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Governor Backs Lawsuit by State
Despite some reservations, Gov. M. Jodi Rell has signed a law authorizing a legal challenge to a controversial federal school reform law that is the centerpiece of President Bush's education agenda.
Until now, Rell, a Republican, had been noncommittal about signing a bill challenging the President's No Child Left Behind Act, saying that she prefers negotiating with federal officials instead of suing them.
"I know this was difficult for her to do because, after all, she's a Republican governor, and the President believes [No Child Left Behind] is the right thing," said state Education Commissioner Betty J. Sternberg.
Rell's decision to sign a bill passed by the legislature in a special session last month gives added weight to Attorney General Richard Blumenthal's threat to sue the U.S. Department of Education.
Blumenthal said Monday he plans to file the suit by the time schools open next month.
Even though the proposed lawsuit has not won the endorsement of the State Board of Education, the governor took into account Blumenthal's assessment "that it was extremely and profoundly important that this bill be passed in special session," according to a statement from Rell's press office.
"While the Governor feels fighting the Act is better left in the hands of the state's congressional delegation, she fully understands the attorney general's motivation and is interested in the outcome," said spokesman Adam Liegeot.
A spokesman at the U.S. Department of Education said Monday the department would not comment on the matter.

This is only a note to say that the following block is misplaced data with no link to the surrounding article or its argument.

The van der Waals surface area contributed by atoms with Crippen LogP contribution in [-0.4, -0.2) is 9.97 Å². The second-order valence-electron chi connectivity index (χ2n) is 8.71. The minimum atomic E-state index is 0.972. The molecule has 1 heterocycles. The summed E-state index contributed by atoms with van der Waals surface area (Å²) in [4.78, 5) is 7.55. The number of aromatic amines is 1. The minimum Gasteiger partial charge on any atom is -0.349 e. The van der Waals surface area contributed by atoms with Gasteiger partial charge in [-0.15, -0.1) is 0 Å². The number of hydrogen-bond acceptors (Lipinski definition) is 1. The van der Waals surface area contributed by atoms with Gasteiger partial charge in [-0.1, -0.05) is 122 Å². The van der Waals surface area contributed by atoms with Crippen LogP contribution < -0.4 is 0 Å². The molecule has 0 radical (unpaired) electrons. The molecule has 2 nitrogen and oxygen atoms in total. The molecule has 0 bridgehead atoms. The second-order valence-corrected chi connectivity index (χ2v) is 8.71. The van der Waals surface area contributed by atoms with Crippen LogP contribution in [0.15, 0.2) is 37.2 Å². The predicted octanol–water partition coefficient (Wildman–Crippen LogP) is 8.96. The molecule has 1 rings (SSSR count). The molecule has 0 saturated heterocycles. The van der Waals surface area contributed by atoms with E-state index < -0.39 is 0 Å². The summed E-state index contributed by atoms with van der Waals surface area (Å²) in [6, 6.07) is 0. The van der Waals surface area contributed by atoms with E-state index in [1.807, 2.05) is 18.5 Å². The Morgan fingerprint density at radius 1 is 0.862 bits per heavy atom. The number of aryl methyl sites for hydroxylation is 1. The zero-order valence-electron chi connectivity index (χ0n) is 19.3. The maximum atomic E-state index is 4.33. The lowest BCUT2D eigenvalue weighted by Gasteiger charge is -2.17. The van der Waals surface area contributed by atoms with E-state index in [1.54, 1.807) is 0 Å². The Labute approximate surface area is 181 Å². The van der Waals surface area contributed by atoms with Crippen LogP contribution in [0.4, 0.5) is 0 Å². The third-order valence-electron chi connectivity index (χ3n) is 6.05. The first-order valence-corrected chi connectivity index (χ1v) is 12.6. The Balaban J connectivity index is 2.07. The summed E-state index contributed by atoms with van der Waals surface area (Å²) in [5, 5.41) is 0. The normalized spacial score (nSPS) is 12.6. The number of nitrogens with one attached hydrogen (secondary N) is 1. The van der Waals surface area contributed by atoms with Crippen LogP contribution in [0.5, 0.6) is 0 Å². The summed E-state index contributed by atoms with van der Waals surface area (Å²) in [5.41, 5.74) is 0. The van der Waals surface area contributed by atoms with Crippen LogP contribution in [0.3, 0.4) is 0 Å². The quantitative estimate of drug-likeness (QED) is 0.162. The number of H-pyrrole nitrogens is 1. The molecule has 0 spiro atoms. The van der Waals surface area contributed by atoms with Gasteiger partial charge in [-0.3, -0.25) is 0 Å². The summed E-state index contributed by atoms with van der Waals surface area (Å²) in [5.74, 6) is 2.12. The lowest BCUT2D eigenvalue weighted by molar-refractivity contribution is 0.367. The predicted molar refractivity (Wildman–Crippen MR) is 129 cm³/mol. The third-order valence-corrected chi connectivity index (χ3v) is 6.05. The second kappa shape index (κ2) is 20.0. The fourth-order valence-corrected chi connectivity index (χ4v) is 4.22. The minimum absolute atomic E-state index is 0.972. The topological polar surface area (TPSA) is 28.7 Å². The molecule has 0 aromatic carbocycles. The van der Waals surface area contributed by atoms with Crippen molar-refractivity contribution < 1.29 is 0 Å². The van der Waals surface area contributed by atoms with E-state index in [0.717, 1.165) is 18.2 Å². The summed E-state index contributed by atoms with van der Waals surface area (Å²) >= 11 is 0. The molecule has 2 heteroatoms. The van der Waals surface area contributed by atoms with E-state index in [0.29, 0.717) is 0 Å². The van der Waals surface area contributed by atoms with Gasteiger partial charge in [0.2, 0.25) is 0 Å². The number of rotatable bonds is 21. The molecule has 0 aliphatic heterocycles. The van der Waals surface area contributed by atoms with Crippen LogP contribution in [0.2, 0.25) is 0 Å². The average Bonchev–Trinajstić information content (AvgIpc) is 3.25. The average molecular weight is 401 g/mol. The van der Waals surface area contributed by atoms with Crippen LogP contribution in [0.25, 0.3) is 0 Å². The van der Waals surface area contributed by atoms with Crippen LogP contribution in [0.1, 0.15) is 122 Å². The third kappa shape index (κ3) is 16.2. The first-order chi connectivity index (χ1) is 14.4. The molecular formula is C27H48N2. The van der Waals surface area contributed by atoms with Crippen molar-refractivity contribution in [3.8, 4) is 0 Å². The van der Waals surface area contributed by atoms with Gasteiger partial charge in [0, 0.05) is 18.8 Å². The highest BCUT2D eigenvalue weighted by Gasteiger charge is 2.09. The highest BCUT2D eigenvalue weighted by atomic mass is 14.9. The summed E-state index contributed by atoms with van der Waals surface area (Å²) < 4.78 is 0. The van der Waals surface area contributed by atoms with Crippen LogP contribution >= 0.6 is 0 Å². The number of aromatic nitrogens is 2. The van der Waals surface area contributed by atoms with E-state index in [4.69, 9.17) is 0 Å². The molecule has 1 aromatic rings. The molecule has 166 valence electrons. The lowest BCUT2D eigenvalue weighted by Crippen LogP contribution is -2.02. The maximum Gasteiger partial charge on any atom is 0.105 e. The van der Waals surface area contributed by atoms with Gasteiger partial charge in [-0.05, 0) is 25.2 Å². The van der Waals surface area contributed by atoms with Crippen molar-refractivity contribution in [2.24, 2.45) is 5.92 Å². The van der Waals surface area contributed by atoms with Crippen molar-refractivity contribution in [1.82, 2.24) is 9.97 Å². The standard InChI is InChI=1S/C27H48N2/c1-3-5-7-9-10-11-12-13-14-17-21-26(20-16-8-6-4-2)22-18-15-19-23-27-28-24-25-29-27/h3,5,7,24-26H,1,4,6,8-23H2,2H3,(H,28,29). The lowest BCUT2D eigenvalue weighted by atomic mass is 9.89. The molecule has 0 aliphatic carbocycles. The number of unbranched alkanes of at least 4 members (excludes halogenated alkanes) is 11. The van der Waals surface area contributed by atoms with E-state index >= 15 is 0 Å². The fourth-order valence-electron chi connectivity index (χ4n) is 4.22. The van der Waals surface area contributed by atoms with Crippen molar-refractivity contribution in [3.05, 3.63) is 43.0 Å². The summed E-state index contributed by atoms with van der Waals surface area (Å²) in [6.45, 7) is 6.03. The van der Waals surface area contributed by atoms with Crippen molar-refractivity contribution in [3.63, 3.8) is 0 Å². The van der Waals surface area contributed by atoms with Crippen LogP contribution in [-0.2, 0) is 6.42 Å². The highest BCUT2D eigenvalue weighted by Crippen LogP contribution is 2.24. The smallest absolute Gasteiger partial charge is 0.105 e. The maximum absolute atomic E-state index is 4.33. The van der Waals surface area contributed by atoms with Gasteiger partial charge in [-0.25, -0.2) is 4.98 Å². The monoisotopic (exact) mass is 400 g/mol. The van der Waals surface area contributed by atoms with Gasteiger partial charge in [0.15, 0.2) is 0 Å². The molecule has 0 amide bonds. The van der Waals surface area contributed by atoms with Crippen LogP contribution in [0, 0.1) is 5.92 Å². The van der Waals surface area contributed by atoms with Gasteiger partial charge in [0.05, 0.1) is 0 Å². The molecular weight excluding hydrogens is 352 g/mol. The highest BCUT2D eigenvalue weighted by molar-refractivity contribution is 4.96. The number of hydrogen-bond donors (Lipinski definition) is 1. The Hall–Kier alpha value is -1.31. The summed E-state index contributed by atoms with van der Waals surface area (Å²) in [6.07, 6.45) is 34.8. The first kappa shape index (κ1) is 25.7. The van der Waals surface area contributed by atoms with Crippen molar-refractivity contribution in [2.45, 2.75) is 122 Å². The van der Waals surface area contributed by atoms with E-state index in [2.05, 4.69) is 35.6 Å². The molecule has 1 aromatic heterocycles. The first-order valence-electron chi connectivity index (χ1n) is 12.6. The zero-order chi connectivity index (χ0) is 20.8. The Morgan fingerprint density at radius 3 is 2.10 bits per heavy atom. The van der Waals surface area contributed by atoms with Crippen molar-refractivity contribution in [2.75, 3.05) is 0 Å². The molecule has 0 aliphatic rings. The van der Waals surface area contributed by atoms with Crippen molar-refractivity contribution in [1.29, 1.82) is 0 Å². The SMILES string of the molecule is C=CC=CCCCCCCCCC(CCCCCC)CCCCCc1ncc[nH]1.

Blumenthal continues to seek support from other states after pledging three months ago to make Connecticut the first state to file a lawsuit challenging the federal law, contending it will unfairly cost state and local taxpayers hundreds of millions of dollars.
"I am enormously pleased and thankful to the governor and the legislature for this measure strengthening our planned lawsuit against the illegal unfunded federal mandates," said Blumenthal, a Democrat.
"The stakes for Connecticut are huge."
The State Board of Education, however, last month refused to support the planned lawsuit, postponing a vote on the matter after some members said they were opposed to legal action.
Connecticut is one of many states that have clashed with the U.S.
Department of Education over No Child Left Behind. The law calls for a broad expansion of testing and a shake-up of schools that fail to make sufficient progress, including low-income children, special education students and members of minority groups.
The federal government has repeatedly rejected Connecticut's requests for flexibility in interpreting the law, including Commissioner Sternberg's appeal for a waiver of a requirement to test three additional grades in the state's annual testing program next spring. She said the additional testing will cost millions of dollars but will produce little benefit.
Sternberg praised Rell's decision to sign the law authorizing a lawsuit.
"Rather than taking a political stance, I think she considers what's right for the citizens," Sternberg said.
"I, too, shared her concern about jumping in too quickly, but ... I think we have no recourse. We're really being asked to spend a tremendous amount of money on programs that ... I don't think are in the best interest of students."
Blumenthal said he plans to file the suit "before the first day of school." About half the state's public schools start on Aug. 31, according to the state Department of Education. The earliest starting date is Aug. 24 in Groton.
Blumenthal said he remains hopeful that other states will join a lawsuit and expects to get final answers from them within weeks but added, "We will stand alone, if necessary, in this fight."
One of the states contemplating similar legal action is Maine.
"I have spoken with Attorney General Blumenthal a number of times on the potential for litigation," Maine Attorney General Steven Rowe said Monday.
"We in Maine are still evaluating the extent of the unfunded mandates contained in the federal law," he said. "We hope to be in a position to file suit within the next few weeks."
Robert A. Frahm
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